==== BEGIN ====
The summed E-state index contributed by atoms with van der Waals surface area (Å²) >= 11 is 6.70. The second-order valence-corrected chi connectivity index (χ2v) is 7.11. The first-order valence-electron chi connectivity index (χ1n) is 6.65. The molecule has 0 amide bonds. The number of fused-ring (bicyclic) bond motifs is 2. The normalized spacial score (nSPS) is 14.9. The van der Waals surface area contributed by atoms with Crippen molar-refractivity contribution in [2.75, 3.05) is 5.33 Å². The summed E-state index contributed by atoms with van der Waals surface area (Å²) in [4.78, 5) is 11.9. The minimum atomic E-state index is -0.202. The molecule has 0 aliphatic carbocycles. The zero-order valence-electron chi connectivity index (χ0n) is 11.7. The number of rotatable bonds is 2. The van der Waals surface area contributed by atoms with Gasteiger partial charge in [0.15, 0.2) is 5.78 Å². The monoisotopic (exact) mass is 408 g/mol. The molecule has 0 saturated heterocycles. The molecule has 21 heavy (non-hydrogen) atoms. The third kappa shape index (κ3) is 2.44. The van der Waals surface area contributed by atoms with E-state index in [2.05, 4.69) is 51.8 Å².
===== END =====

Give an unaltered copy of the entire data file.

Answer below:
The summed E-state index contributed by atoms with van der Waals surface area (Å²) >= 11 is 6.70. The second-order valence-corrected chi connectivity index (χ2v) is 7.11. The first-order valence-electron chi connectivity index (χ1n) is 6.65. The molecule has 0 amide bonds. The number of fused-ring (bicyclic) bond motifs is 2. The normalized spacial score (nSPS) is 14.9. The van der Waals surface area contributed by atoms with Crippen molar-refractivity contribution in [2.75, 3.05) is 5.33 Å². The summed E-state index contributed by atoms with van der Waals surface area (Å²) in [4.78, 5) is 11.9. The minimum atomic E-state index is -0.202. The molecule has 0 aliphatic carbocycles. The zero-order valence-electron chi connectivity index (χ0n) is 11.7. The number of rotatable bonds is 2. The van der Waals surface area contributed by atoms with Gasteiger partial charge in [0.15, 0.2) is 5.78 Å². The monoisotopic (exact) mass is 408 g/mol. The molecule has 0 saturated heterocycles. The molecule has 21 heavy (non-hydrogen) atoms. The third kappa shape index (κ3) is 2.44. The van der Waals surface area contributed by atoms with E-state index in [2.05, 4.69) is 51.8 Å².